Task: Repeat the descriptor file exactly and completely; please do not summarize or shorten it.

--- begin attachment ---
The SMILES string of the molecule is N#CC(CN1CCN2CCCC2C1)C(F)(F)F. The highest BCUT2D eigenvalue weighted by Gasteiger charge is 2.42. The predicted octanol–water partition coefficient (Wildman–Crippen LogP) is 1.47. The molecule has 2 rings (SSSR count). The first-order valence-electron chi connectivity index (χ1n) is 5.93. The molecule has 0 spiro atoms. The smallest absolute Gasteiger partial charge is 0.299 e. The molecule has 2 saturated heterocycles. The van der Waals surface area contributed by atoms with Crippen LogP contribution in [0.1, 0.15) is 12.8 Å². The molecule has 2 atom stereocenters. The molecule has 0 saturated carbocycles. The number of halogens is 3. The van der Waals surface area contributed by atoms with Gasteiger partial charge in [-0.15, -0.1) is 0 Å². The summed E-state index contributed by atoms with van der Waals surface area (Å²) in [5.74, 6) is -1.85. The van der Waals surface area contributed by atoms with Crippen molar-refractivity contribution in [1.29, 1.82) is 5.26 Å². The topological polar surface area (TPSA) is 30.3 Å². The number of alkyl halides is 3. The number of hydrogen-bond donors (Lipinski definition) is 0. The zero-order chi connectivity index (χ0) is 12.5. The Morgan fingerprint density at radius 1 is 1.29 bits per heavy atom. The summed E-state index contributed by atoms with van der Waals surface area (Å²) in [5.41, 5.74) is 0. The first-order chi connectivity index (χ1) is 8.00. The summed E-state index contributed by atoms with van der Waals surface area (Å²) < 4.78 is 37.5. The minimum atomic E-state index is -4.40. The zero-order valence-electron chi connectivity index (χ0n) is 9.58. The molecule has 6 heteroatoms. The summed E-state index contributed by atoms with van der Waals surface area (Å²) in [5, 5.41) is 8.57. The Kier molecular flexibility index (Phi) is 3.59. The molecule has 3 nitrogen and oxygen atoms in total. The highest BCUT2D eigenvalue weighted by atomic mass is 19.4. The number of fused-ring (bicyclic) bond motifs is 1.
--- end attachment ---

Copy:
The SMILES string of the molecule is N#CC(CN1CCN2CCCC2C1)C(F)(F)F. The highest BCUT2D eigenvalue weighted by Gasteiger charge is 2.42. The predicted octanol–water partition coefficient (Wildman–Crippen LogP) is 1.47. The molecule has 2 rings (SSSR count). The first-order valence-electron chi connectivity index (χ1n) is 5.93. The molecule has 0 spiro atoms. The smallest absolute Gasteiger partial charge is 0.299 e. The molecule has 2 saturated heterocycles. The van der Waals surface area contributed by atoms with Crippen LogP contribution in [0.1, 0.15) is 12.8 Å². The molecule has 2 atom stereocenters. The molecule has 0 saturated carbocycles. The number of halogens is 3. The van der Waals surface area contributed by atoms with Gasteiger partial charge in [-0.15, -0.1) is 0 Å². The summed E-state index contributed by atoms with van der Waals surface area (Å²) in [5.74, 6) is -1.85. The van der Waals surface area contributed by atoms with Crippen molar-refractivity contribution in [1.29, 1.82) is 5.26 Å². The topological polar surface area (TPSA) is 30.3 Å². The number of alkyl halides is 3. The number of hydrogen-bond donors (Lipinski definition) is 0. The zero-order chi connectivity index (χ0) is 12.5. The Morgan fingerprint density at radius 1 is 1.29 bits per heavy atom. The summed E-state index contributed by atoms with van der Waals surface area (Å²) in [5.41, 5.74) is 0. The first-order chi connectivity index (χ1) is 8.00. The summed E-state index contributed by atoms with van der Waals surface area (Å²) < 4.78 is 37.5. The minimum atomic E-state index is -4.40. The zero-order valence-electron chi connectivity index (χ0n) is 9.58. The molecule has 6 heteroatoms. The summed E-state index contributed by atoms with van der Waals surface area (Å²) in [5, 5.41) is 8.57. The Kier molecular flexibility index (Phi) is 3.59. The molecule has 3 nitrogen and oxygen atoms in total. The highest BCUT2D eigenvalue weighted by atomic mass is 19.4. The number of fused-ring (bicyclic) bond motifs is 1.